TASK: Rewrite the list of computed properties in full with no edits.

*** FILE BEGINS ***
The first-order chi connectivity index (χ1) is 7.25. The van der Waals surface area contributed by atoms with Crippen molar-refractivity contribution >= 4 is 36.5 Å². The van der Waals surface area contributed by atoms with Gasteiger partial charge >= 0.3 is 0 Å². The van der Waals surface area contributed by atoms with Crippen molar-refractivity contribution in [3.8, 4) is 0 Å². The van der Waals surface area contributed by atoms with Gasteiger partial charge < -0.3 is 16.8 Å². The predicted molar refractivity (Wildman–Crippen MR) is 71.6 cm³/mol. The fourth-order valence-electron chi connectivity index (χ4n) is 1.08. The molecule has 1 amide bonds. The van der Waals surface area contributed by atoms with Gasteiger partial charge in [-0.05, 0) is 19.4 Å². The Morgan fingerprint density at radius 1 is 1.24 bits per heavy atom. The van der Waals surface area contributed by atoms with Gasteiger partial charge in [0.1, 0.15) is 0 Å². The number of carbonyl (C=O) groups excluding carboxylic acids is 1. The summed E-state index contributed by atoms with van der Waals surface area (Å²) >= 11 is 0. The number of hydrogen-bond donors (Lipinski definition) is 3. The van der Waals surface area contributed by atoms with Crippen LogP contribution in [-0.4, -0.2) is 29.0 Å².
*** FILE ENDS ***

The first-order chi connectivity index (χ1) is 7.25. The van der Waals surface area contributed by atoms with Crippen molar-refractivity contribution >= 4 is 36.5 Å². The van der Waals surface area contributed by atoms with Gasteiger partial charge >= 0.3 is 0 Å². The van der Waals surface area contributed by atoms with Crippen molar-refractivity contribution in [3.8, 4) is 0 Å². The van der Waals surface area contributed by atoms with Gasteiger partial charge < -0.3 is 16.8 Å². The predicted molar refractivity (Wildman–Crippen MR) is 71.6 cm³/mol. The fourth-order valence-electron chi connectivity index (χ4n) is 1.08. The molecule has 1 amide bonds. The van der Waals surface area contributed by atoms with Gasteiger partial charge in [-0.05, 0) is 19.4 Å². The Morgan fingerprint density at radius 1 is 1.24 bits per heavy atom. The van der Waals surface area contributed by atoms with Gasteiger partial charge in [0.1, 0.15) is 0 Å². The number of carbonyl (C=O) groups excluding carboxylic acids is 1. The summed E-state index contributed by atoms with van der Waals surface area (Å²) >= 11 is 0. The number of hydrogen-bond donors (Lipinski definition) is 3. The van der Waals surface area contributed by atoms with Crippen LogP contribution in [-0.4, -0.2) is 29.0 Å².